Oakland’s reputation as the Northern California capital of cultural innovation and just general awesomeness has made The Town a coveted spot to build a nest. Home prices remain some of the most affordable in the super-pricey Bay Area, despite alarming (or heartening, depending on your perspective) increases over the past two years. Sitting in the heart of the Bay Area on top of a great transit system, Oakland is attracting everyone from first-time home buyers to San Francisco refugees.

Here are five suggestions from local real estate agents to glide you more gracefully into an Oakland home:

  1. Think local. “Line yourself up with local professionals, emphasis on the local and emphasis on the professional,” says Coldwell Banker realtor Tracy Tilin McKendell. “Work with a realtor that you actually like, because you might be spending a lot of time with them and writing a lot of offers.”
  2. Get into an Oakland groove. Sure, you’ve partied at First Fridays and met friends for dinner at Pican, but how well do you really know your prospective hometown? “Oakland is a great place to be. Get a little comfortable with the neighborhood,” says America Foy of Sotheby’s. Don Cruz Datanagan, ZipRealty’s District Broker for the East Bay agrees: “Don’t believe what other people tell you. Explore Oakland. See how much it has grown.”
  3. Dig into the data. “Don’t look at the asking prices, look at the sold prices,” says McKendell, noting that asking prices can be misleading. Foy recommends using Redfin.com to look at sales history and assess market trends in the neighborhoods you have targeted. “It gives you all the information that [real estate agents] have,” he says. “The first thing that I would recommend is using the right tools,” says Datanagan, plugging ZipRealty’s online tools. “Technology is a huge part of keeping up with the market.”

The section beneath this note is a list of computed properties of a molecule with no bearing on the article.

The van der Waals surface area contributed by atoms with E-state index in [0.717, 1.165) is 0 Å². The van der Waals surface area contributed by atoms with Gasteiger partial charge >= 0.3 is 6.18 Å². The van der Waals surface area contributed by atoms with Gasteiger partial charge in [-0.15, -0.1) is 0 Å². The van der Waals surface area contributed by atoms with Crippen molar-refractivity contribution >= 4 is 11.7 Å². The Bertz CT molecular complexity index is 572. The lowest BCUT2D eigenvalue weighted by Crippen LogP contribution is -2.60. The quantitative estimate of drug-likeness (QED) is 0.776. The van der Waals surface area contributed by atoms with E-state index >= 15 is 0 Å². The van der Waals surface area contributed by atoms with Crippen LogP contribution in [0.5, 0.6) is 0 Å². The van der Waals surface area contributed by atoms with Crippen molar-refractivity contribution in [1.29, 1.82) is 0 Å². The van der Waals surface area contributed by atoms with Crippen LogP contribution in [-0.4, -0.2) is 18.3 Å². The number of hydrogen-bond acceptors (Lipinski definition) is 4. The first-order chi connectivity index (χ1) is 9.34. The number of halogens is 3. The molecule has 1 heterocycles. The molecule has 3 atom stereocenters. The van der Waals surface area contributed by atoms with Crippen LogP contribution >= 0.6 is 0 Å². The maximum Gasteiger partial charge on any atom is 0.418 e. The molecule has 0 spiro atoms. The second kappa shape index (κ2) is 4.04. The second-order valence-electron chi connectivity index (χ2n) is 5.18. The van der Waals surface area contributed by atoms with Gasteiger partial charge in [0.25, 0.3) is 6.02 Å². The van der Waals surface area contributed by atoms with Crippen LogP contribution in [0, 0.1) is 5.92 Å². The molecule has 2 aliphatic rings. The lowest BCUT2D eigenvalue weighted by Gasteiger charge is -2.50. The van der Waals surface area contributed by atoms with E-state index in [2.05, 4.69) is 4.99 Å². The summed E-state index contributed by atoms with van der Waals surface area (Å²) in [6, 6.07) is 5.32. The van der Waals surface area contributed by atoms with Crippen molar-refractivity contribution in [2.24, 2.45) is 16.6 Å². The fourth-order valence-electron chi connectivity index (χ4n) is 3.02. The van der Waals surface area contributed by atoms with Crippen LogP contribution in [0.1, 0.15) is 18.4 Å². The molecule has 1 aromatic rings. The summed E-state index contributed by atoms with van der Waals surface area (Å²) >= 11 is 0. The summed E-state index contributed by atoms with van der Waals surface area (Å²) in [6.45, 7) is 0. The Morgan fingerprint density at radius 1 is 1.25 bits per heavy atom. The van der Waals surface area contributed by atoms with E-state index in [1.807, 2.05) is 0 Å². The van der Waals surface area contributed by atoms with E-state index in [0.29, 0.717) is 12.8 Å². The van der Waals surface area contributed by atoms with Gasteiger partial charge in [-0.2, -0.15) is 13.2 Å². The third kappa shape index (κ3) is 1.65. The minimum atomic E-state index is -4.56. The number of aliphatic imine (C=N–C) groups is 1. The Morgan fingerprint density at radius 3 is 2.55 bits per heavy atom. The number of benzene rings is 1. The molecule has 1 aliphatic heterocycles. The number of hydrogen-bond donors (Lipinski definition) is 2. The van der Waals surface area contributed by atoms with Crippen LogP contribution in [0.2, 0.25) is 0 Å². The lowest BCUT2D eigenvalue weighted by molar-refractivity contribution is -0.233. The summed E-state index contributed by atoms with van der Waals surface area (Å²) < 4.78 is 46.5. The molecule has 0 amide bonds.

4. Look at The Town through a wider lens. “Allow your realtor to make suggestions of things you hadn’t thought of to expand your possibilities,” says Tilin. “People coming from the City always want walkability, because they’re used to that.” If you’re looking for a bargain, she notes, “There are some really nice pockets below 580” that get written off because of low walk scores. There are many ways to put together a car-free commute in Oakland, even if you aren’t near a BART station. Consider making a bicycle connection (Oakland’s bike score is 57, slightly higher than its transit score), taking one of many free shuttles, or using AC Transit to make your connections. AC Transit’s Transbay service is surprisingly speedy and some of the buses are big cushy numbers equipped with free Wi-Fi. (Who needs a Google bus?)
  5. Take a deep breath. “Put on your seatbelt and grit your teeth because it might be a frustrating ride,” says Tilin. She advises, “Keep your sense of humor,” and “Don’t give up.” A low inventory of homes for sale combined with cash buyers driving up prices increases the level of difficulty for breaking into the market. “Think long term,” says Datanagan.

While you are in Oakland, if someone says, “How you doin’?” as you pass by, say “Hey!” back.  Maybe stop and chat awhile, get to know a person or two.  Before you become a part of Oakland, let Oakland become part of you.

3 Responses

  1. Allure Nobell

    Tip: have 750K to 1 million ready to spend. That’s what it takes. Major fixers are going for cash only starting at 450K. Whatever the offering price is, be ready to bid 100 -130K over the asking or you will be outbid. This has been my experience the last few months I’ve been looking.

    Reply
  2. Esker

    Allure Nobell, 750K to 1 million is nowhere close to the average sale price in Oakland. For that kind of money, you must be looking in some of the most desired neighborhoods. Nothing wrong with that, but you can’t universalize from it.

    You’re right about the overbidding, though. (sigh)

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